Published on Development Impact

Tips for writing Impact Evaluation Grant Proposals

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Recently I’ve done more than my usual amount of reviewing of grant proposals for impact evaluation work – both for World Bank research funds and for several outside funders. Many of these have been very good, but I’ve noticed a number of common issues which have cropped up in reviewing a number of them – so thought I’d share some pet peeves/tips/suggestions for people preparing these types of proposals.

First, let me note that writing these types of proposals is a skill that takes work and practice. One thing I lacked as an assistant professor at Stanford was experienced senior colleagues to encourage and give advice on grant proposals- and it took a few attempts before I was successful in getting funding. Here are some things I find a lot of proposals lack:

·         Sufficient detail about the intervention – details matter both for understanding whether this is an impact evaluation that is likely to be of broader interest, as well as for understanding what the right outcomes to be measuring are and what the likely channels of influence are. So don’t just say you are evaluating a cash transfer program – I want to know what the eligibility criteria are, what the payment levels are, the duration of the program, etc.

·         Clearly stating the main equations to be estimated – including what the main outcomes are, and what your key hypotheses are.

·         Sufficient detail about measurement of key outcomes – especially true if your outcomes are indices or outcomes where multiple alternate measures are possible. E.g. if female empowerment is an outcome, you need to tell us how this will be measured. If you want to look at treatment heterogeneity by risk aversion, how will you measure this?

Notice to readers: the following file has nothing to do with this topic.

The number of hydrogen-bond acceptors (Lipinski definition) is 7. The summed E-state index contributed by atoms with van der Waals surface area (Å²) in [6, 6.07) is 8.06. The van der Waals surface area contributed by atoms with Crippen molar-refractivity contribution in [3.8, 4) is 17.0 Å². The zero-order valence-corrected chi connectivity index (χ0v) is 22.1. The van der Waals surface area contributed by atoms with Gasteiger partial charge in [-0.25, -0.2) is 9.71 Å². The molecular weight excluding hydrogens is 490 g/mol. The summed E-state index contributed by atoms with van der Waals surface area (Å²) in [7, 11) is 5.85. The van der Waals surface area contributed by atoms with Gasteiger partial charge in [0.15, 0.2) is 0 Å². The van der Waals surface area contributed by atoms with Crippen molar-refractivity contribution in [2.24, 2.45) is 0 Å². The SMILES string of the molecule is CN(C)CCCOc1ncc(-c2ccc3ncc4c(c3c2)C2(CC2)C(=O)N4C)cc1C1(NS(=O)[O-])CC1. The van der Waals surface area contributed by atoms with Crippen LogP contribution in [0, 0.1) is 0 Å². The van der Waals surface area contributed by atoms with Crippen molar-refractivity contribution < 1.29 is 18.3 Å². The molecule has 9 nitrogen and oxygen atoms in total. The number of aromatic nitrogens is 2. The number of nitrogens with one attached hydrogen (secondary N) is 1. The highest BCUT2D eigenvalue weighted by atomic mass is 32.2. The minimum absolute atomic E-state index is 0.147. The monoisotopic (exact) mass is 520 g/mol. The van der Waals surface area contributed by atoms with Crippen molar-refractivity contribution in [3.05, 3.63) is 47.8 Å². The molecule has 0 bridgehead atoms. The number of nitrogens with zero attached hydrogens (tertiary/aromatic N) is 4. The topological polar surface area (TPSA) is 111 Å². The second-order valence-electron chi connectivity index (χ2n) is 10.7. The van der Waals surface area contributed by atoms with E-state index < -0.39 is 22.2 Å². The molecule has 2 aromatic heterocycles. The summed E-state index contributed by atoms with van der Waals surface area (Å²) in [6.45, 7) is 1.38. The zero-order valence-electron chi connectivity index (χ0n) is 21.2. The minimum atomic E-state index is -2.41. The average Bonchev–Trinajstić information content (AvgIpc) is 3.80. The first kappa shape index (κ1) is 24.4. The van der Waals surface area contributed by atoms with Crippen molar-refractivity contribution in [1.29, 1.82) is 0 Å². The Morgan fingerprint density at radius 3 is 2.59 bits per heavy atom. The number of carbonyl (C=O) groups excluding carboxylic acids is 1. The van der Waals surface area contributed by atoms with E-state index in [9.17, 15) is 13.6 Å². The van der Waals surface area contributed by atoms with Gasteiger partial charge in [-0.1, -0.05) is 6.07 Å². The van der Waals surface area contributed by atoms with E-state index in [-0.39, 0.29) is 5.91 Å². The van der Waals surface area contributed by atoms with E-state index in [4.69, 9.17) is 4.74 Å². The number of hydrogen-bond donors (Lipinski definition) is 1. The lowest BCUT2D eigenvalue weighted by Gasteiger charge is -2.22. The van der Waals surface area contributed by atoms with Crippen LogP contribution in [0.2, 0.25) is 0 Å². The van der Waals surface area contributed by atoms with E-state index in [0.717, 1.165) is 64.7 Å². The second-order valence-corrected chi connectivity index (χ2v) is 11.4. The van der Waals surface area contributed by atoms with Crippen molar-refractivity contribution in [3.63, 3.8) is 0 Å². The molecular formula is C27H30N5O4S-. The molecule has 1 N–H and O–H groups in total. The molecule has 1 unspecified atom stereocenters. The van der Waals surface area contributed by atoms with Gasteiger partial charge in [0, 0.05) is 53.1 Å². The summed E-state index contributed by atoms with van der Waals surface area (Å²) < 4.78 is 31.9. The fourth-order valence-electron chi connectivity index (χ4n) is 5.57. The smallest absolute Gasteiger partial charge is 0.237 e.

·         How will you know why it hasn’t worked if it doesn’t work – a.k.a. spelling out mechanisms and a means to test them – e.g. if you are looking at a business training program, you might not find an effect because i) people don’t attend; ii) they attend but don’t learn anything; iii) they learn material but then don’t implement it in their businesses; iv) they implement practices in their businesses but implementing these practices has no effect; etc. While we all hope our interventions have big detectable effects, we also want impact evaluations to be able to explain why it didn’t work if somehow there is no effect.

·         Discussion of timing of follow-up: are you planning multiple follow-up rounds? If only one round, why did you choose one year as the follow-up survey date – is this really the most important follow-up period of interest for policy and theory?

·         Discuss what you expect survey response rates to be, and what you will do about attrition. Do you have evidence from other similar surveys of what likely response rates are like? Do you have some administrative data you can use to provide more details on attritors, or will you be using a variety of different survey techniques to reduce attrition? If so, what will these be?